As such, the cure for ED overcrowding lies not in the emergency department but rather in addressing the relative lack of acute care bed capacity in the hospital.
The problem of ED overcrowding can be solved. The tragedy is that rather than attempting to cure, we have applied mere management strategies.
As the president of the Canadian Association of Emergency Physicians has stated “we are allowing our patients to suffer unnecessarily”.
Wait times in Canadian Emergency Departments:
Acceptable wait times in Canadian Emergency Departments have come to be defined by the Canadian Emergency Department Triage and Acuity Scale (CTAS). (4)
The CTAS scale was developed by the Canadian Association of Emergency Physicians (CAEP) in 1998. The objectives of CTAS were to “more accurately define patients’ needs for timely care and to allow emergency departments to evaluate their acuity level, resource needs and performance against certain operating ‘objectives’.
Patients are assigned a triage level on initial registration in the emergency department based on the perceived urgency of their presenting complaint.
Patients are assigned to one of five categories according to level of urgency and, with each level, come an expected fractile response time indicating maximum waiting time for the type of complaint.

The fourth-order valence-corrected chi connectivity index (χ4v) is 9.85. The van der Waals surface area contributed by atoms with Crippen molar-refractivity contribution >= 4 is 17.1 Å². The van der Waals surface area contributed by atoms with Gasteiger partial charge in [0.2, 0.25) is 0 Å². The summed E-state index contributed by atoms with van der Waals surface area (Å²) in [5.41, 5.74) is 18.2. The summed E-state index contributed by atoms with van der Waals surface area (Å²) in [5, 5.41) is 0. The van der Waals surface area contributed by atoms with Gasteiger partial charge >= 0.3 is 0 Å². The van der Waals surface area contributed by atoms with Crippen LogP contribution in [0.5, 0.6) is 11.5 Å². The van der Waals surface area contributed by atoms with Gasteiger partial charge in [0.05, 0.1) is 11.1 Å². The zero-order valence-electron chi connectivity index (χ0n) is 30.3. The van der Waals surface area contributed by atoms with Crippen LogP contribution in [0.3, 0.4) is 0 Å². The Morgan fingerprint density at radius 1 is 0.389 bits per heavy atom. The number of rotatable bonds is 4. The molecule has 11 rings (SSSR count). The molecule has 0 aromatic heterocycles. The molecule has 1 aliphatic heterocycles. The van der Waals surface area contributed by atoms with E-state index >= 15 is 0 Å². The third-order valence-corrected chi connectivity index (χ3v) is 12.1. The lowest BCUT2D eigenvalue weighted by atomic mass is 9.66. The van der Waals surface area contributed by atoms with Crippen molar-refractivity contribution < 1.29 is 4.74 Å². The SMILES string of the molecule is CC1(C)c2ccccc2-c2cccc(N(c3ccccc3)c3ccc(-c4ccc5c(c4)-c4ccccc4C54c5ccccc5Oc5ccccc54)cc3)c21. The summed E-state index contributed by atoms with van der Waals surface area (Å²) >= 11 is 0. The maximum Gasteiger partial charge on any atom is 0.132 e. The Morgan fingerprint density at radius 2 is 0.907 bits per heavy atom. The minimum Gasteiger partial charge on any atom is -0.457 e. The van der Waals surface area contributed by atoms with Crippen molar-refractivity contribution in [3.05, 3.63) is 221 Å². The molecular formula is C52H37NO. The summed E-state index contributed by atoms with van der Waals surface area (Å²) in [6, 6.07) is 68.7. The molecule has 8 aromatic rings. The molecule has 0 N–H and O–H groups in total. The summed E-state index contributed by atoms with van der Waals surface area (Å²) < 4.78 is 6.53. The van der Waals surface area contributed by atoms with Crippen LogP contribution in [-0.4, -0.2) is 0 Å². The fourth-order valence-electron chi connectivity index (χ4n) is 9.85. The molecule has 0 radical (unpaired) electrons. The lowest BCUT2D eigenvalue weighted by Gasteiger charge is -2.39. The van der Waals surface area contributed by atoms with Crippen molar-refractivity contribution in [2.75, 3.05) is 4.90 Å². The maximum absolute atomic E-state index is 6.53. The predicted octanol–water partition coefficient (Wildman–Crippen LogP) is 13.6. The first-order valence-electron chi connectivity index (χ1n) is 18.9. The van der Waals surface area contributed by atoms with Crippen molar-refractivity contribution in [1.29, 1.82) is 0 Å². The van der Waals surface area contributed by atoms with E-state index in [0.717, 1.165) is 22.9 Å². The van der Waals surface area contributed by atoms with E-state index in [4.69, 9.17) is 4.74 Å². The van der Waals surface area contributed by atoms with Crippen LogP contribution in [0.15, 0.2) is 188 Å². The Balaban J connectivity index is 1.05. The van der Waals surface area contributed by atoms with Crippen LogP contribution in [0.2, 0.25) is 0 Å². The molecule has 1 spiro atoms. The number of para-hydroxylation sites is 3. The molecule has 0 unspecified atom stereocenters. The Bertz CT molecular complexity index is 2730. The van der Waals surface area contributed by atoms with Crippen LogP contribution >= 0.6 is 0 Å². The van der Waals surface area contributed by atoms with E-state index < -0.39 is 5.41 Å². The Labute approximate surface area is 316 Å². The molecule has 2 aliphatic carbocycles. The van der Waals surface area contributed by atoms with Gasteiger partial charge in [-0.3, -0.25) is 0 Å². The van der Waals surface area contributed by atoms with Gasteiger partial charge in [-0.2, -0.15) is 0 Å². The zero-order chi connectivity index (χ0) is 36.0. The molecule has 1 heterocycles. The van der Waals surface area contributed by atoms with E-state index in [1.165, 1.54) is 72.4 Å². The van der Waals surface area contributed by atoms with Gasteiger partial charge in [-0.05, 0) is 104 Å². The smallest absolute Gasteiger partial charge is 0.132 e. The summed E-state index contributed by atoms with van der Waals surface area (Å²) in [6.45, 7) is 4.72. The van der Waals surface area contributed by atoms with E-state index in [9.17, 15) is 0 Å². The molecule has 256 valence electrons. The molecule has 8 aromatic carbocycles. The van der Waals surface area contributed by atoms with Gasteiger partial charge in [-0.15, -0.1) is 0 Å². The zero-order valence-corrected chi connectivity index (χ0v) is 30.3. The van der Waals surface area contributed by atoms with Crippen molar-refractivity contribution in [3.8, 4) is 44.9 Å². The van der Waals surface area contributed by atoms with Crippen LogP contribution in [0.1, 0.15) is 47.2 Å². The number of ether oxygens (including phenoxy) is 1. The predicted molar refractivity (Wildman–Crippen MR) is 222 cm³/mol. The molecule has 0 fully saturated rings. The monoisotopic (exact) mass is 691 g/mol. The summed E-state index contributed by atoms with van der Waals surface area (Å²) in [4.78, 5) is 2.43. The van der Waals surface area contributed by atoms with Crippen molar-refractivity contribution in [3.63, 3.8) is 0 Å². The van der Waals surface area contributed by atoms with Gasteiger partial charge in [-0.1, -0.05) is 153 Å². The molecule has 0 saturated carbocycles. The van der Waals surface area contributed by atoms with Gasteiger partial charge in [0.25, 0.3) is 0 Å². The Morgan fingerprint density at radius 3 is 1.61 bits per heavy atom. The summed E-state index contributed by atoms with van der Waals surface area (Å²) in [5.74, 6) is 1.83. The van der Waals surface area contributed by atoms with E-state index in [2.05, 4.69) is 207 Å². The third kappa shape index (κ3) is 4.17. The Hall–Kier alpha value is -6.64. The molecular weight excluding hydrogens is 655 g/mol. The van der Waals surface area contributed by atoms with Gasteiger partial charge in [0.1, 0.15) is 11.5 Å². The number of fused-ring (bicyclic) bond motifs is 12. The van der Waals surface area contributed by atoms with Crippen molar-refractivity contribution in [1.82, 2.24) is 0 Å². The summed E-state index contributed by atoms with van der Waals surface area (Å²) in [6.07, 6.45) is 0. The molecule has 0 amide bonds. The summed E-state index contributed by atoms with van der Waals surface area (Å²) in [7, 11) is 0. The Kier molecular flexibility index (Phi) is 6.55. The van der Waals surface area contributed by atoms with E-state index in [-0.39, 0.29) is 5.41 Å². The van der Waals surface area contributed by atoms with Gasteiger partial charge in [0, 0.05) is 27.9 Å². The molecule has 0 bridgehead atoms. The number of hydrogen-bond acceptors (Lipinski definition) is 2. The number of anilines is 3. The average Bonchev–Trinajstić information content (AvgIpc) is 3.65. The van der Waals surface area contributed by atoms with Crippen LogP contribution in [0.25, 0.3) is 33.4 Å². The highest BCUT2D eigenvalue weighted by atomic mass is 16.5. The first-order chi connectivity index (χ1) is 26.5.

The five CTAS triage levels are as follows:
Level of Illness/Acuity
Nursing Response Time
Physician Response Time
In recognition of wide variations in demand for care and that ideals cannot always be achieved without unlimited resources, each triage level is given a fractile response objective. A fractile response is the proportion of patient visits for a given triage level where the patients were seen within the CTAS time frame defined for that level. Fractile response does not deal with whether the absolute delay for an individual is reasonable or acceptable.
This would mean that even though a Level 11 patient should be seen within 15 minutes it may only occur 95% of the time. Although Level V patients have been given a time response objective of 2 hours, the fractile of 80% means that patients may have to wait over 6 hours on occasion. Patient assessment errors may occur when waiting times are beyond the recommended response times.
The physician response time for CTAS Levels 1 and 2 are based on scientific evidence. The physician response times for all other levels is based on physician expert opinion and consensus and assumes ideal operational conditions.
The CTAS defined response times are, at present, guidelines only. There remain no articulated, enforced, minimum guidelines for operational performance for Canadian emergency departments.
CTAS is currently used in approximately 80% of Canadian EDs.
Causes of overcrowding: (3,5,6)
Lack of beds for admitted patients
a) the absolute shortage of acute care hospital beds
Increased waiting times for transfer to an inpatient bed has become the most important cause of ED overcrowding. (5,6)